Press release

21 Oct 2020 London, GB

Consumer price inflation up to 0.5% in September – EY ITEM Club comments

Consumer price inflation rose back up to 0.5% in September having fallen to 0.2% in August from 1.0% in July

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  • Consumer price inflation rose back up to 0.5% in September having fallen to 0.2% in August from 1.0% in July
  • Low inflation of 0.5% in September is a boost for consumers' purchasing power amid rising unemployment and the prospect of limited pay increases
  • Consumer price inflation was primarily lifted in September by the ending of the ‘Eat Out to Help Out’ scheme, which had been a significant factor in the fall in August. There was also an upward impact from transport prices, largely due to higher air fares
  • There were modest downward impacts on inflation in September from furniture, household equipment and maintenance; games, toys and hobbies; and food and non-alcoholic beverages. Core inflation rose back up to 1.3% in September after falling to 0.9% in August from 1.8% in July
  • There was evidence of limited price pressures further down the supply chain with producer input prices falling 3.7% year-on-year in September although they were up 1.1% month-on-month. Meanwhile, producer output prices were down 0.9% year-on-year as they edged down 0.1% month-on-month
  • The EY ITEM Club expects consumer price inflation to hover around 0.5% for the rest of 2020 and into early-2021 before starting to trend up gradually
  • Price conscious consumers, excess capacity, limited earnings and slower economic activity are likely to limit inflation in the near term at least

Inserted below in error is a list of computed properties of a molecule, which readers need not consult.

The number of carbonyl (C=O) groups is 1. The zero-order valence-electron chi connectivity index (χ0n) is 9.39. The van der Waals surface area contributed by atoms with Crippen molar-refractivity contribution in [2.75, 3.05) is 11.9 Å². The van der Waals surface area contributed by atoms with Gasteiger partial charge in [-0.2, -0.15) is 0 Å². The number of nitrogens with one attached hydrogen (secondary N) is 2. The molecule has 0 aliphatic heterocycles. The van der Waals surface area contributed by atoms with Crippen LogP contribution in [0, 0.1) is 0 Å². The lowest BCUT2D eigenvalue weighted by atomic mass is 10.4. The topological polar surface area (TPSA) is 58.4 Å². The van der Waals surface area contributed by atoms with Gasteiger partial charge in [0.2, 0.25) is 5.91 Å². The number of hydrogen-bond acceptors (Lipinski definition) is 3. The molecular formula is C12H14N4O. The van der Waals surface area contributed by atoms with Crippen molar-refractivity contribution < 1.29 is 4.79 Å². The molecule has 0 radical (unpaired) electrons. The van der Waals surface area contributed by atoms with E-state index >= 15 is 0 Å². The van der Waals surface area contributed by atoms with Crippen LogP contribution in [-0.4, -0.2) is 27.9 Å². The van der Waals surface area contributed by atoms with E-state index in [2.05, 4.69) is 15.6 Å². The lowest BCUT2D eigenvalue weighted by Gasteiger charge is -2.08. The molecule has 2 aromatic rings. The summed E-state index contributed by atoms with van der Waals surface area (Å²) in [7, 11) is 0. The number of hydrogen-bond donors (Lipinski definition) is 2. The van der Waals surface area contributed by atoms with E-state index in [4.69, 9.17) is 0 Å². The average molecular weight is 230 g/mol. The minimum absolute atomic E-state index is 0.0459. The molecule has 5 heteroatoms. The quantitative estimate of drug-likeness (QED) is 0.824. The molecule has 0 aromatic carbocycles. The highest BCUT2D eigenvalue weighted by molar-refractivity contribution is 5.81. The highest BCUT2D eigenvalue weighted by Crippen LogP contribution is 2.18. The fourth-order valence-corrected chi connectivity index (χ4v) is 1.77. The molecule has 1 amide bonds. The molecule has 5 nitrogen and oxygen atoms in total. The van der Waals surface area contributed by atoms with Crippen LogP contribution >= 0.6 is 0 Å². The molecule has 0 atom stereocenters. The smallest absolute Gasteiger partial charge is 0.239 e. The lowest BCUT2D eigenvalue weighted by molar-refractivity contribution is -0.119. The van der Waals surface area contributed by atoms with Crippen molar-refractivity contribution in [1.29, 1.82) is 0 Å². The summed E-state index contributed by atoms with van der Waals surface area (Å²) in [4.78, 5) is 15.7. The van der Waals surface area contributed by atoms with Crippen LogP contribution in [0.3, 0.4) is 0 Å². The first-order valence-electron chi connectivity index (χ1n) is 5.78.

• The EY ITEM Club expects inflation to start rising from Q2 2021 as the temporary VAT cut ends in March. Unfavourable base effects resulting from the fall in oil prices in early 2020 will also have an upward impact on inflation early on in 2021. An expected gradual firming of the recovery after early-2021 could also have some upward impact on inflation, but it is unlikely to rise quickly and could be around 2.0% by the end of 2021
  • With inflation substantially below its 2% target and the UK economy facing further challenges and uncertainties, despite a strong Q3 bounce back, the EY ITEM Club suspects the Bank of England will decide that further stimulus is warranted at the 4-5 November Monetary Policy Committee (MPC) meeting. This is likely to be in the form of a further £100bn of asset purchases

Howard Archer, chief economic advisor to the EY ITEM Club, says:

“Consumer price inflation rose back up to 0.5% in September, after falling to 0.2% in August – the lowest level since January 2016 – from a four-month high of 1.0% in July. Inflation had previously trended down to a then-low of 0.5% in May from a six-month high of 1.8% in January.

“At 0.5% in September, consumer price inflation was more than one percentage point below the Bank of England’s 2.0% target rate.

“Inflation was significantly lifted in September by the ending of the Government’s ‘Eat Out to Help Out’ discount scheme which ran throughout August and had been a major factor in the fall in inflation compared to July. There was also an appreciable upward impact from transport prices (the first positive contribution since March), as they were lifted by air fares falling less than normal between August and September. There was also a modest upward impact for higher prices for second hand cars. Average petrol prices stood at 113.3 pence per litre in September 2020, up from 113.1 pence in August but below 127.3 pence recorded in September 2019.

“Inflation continued to be held down in September by the temporary VAT cut (from 20% to 5%) that was introduced in mid-July and which will last through to end-March 2021 for the hospitality sector, hotel and holiday accommodation and admission to certain attractions.